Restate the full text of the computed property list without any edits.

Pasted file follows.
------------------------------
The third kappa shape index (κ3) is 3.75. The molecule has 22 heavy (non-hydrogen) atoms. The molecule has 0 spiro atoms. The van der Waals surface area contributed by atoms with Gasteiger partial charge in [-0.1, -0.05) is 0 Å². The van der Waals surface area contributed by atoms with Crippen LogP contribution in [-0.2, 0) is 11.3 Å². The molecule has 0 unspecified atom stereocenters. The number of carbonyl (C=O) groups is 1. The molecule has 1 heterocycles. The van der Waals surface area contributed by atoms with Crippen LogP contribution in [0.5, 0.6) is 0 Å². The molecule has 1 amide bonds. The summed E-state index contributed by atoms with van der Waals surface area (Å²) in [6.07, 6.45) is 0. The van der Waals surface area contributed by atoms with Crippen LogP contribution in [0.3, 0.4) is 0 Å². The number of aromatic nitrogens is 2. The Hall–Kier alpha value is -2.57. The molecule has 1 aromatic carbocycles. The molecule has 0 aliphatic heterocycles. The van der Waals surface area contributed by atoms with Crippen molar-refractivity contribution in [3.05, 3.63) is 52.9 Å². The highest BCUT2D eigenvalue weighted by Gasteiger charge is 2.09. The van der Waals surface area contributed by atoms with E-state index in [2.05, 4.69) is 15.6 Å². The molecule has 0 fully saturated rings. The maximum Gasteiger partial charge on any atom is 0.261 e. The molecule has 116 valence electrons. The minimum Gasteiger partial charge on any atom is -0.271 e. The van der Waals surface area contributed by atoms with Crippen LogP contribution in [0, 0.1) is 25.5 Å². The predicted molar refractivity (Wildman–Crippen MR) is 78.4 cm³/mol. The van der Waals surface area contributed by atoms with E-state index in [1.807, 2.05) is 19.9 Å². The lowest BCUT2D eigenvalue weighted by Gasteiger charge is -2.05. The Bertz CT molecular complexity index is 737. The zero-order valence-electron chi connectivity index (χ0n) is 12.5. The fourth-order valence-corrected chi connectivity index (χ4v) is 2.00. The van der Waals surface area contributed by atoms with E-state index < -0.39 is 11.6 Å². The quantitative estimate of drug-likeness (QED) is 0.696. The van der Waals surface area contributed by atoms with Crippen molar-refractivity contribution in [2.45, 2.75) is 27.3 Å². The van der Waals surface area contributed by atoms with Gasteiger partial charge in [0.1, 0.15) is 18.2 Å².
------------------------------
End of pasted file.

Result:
The third kappa shape index (κ3) is 3.75. The molecule has 22 heavy (non-hydrogen) atoms. The molecule has 0 spiro atoms. The van der Waals surface area contributed by atoms with Gasteiger partial charge in [-0.1, -0.05) is 0 Å². The van der Waals surface area contributed by atoms with Crippen LogP contribution in [-0.2, 0) is 11.3 Å². The molecule has 0 unspecified atom stereocenters. The number of carbonyl (C=O) groups is 1. The molecule has 1 heterocycles. The van der Waals surface area contributed by atoms with Crippen LogP contribution in [0.5, 0.6) is 0 Å². The molecule has 1 amide bonds. The summed E-state index contributed by atoms with van der Waals surface area (Å²) in [6.07, 6.45) is 0. The van der Waals surface area contributed by atoms with Crippen LogP contribution in [0.3, 0.4) is 0 Å². The number of aromatic nitrogens is 2. The Hall–Kier alpha value is -2.57. The molecule has 1 aromatic carbocycles. The molecule has 0 aliphatic heterocycles. The van der Waals surface area contributed by atoms with Crippen molar-refractivity contribution in [3.05, 3.63) is 52.9 Å². The highest BCUT2D eigenvalue weighted by Gasteiger charge is 2.09. The van der Waals surface area contributed by atoms with E-state index in [2.05, 4.69) is 15.6 Å². The molecule has 0 fully saturated rings. The maximum Gasteiger partial charge on any atom is 0.261 e. The molecule has 116 valence electrons. The minimum Gasteiger partial charge on any atom is -0.271 e. The van der Waals surface area contributed by atoms with Crippen LogP contribution in [0, 0.1) is 25.5 Å². The predicted molar refractivity (Wildman–Crippen MR) is 78.4 cm³/mol. The van der Waals surface area contributed by atoms with E-state index in [1.807, 2.05) is 19.9 Å². The lowest BCUT2D eigenvalue weighted by Gasteiger charge is -2.05. The Bertz CT molecular complexity index is 737. The zero-order valence-electron chi connectivity index (χ0n) is 12.5. The fourth-order valence-corrected chi connectivity index (χ4v) is 2.00. The van der Waals surface area contributed by atoms with E-state index < -0.39 is 11.6 Å². The quantitative estimate of drug-likeness (QED) is 0.696. The van der Waals surface area contributed by atoms with Crippen molar-refractivity contribution in [2.45, 2.75) is 27.3 Å². The van der Waals surface area contributed by atoms with Gasteiger partial charge in [0.1, 0.15) is 18.2 Å².